So much about the Universe. We shall now consider the subject of souls. The peculiar feature of the Siddhanta lies in its elucidation of the nature of the soul in a far better manner than any other system. The Buddhist speaks of the soul only as a stream of consciousness and believes that at the final stage of psychic evolution, there would be an annihilation of consciousness or at least of the force that maintains the unity of moments of perception. This view cannot satisfy our reason since it does not explain how something that exists can turn into nothing. The Jain doubtless posits the existence of as many souls as there are centres of knowing, feeling and doing, having certain common attributes, and in this respect he is at one with the exponents of Vedic systems of thought other than the Ekatmavadin, but he does not present us an accurate exposition of the chief aspect of the soul. It is the Jain view that the soul in its primeval stage is bound down to matter, but it can by its own efforts achieve its salvation. Only the first soul attained freedom without any example to follow and chalked out the path for others. He is therefore the Guru and God of all others, although he is not the Creator. If the capacity to free itself from bondage is inherent in the soul and no aid is required from one Supreme Being, how could such a soul have been enthralled by matter at any time of its existence? Furthermore, the Jains believe that the ethereal region of Akasa which extends boundlessly of the soul’s eternal progress even after emancipation from material bonds. Now this Akasa is really the permanent unintelligent entity which even the freed soul can never get rid of, at least for its residence or onward march. Such a position cannot be regarded as representing the final goal of freedom from the unintelligent; or dependence of the soul on the part of the Unintelligent must be viewed as a permanent characteristic of the soul, so that liberation of the intelligent from the Unintelligent can never be complete according to the Jains. This detracts from the dignity of the soul as a purely self-existent intelligence.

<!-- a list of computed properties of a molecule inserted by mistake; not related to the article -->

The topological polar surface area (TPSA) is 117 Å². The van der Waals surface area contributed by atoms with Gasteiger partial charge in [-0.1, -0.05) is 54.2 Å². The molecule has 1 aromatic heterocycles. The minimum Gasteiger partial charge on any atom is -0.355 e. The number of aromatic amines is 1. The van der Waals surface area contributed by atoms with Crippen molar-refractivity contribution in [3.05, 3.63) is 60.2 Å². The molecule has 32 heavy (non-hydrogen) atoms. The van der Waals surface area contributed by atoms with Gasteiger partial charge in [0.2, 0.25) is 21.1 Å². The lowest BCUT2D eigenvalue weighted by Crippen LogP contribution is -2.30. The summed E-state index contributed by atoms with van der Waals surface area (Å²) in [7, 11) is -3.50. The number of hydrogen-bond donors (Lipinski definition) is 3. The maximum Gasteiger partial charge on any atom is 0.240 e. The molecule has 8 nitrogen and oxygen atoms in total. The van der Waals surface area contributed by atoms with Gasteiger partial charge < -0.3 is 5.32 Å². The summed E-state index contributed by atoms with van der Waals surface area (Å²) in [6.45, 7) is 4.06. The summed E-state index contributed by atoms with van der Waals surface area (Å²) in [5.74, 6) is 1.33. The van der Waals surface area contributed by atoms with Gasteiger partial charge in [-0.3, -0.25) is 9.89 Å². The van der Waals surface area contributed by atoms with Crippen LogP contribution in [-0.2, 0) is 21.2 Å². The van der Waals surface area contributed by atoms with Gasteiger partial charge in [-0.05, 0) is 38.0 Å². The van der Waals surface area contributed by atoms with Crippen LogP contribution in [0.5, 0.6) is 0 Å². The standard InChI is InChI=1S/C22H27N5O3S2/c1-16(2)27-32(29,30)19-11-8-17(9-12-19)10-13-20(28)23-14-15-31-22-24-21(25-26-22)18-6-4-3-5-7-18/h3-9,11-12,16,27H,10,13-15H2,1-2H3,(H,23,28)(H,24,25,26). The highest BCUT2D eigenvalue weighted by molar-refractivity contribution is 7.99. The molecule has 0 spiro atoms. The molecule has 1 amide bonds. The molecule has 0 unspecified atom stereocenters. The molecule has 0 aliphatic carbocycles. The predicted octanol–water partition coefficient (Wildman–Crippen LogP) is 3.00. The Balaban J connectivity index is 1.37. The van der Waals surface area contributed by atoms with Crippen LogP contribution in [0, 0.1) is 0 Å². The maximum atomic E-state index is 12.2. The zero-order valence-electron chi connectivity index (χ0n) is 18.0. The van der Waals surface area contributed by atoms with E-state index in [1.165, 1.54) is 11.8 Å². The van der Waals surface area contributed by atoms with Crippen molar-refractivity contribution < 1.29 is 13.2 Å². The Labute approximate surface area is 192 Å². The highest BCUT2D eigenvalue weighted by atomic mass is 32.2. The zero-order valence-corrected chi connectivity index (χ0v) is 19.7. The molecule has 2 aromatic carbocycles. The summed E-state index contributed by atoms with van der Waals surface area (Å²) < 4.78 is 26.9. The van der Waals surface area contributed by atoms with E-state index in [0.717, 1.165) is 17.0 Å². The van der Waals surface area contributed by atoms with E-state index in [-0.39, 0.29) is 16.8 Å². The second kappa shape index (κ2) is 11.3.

Without examining this doctrine further, we shall see what the Vedic schools say of the soul. The Mimamsa has little to say, save that souls exist. The Tarka schools hold that deprived of what is called the mind, the soul is practically unintelligent not only during bondage but also after its salvation. The Sankhyan view is that the soul is a changeless intelligence. The Yoga school, though granting the existence of the Supreme Being, has more or less the same theory as the Sankhyans, and believes that Yogic practices will pave the way for realization of one’s true nature and attainment of salvation. The Ekatmavadins, as already shown, could see no distinction between the soul and God, but view the former as an unreal shadow of the latter. The Vaishnavite theory regarding the soul as a part or attribute of God, logically leads to the conclusion that the soul is God Himself. Although the Madhwas hold that the soul has a distinct individuality from God, their conception of its nature is quite imperfect since they classify souls into three classes Satvic, Rajasic, and Tamasic by nature and view them as being limited in evolution by their respective temper. A Tamasic soul can never become Satvic, so that there is a limit to the spiritual development of the second and third classes of souls. Needless it is to refer to various systems of thought on the Tantric side as they are hardly known to the world at large.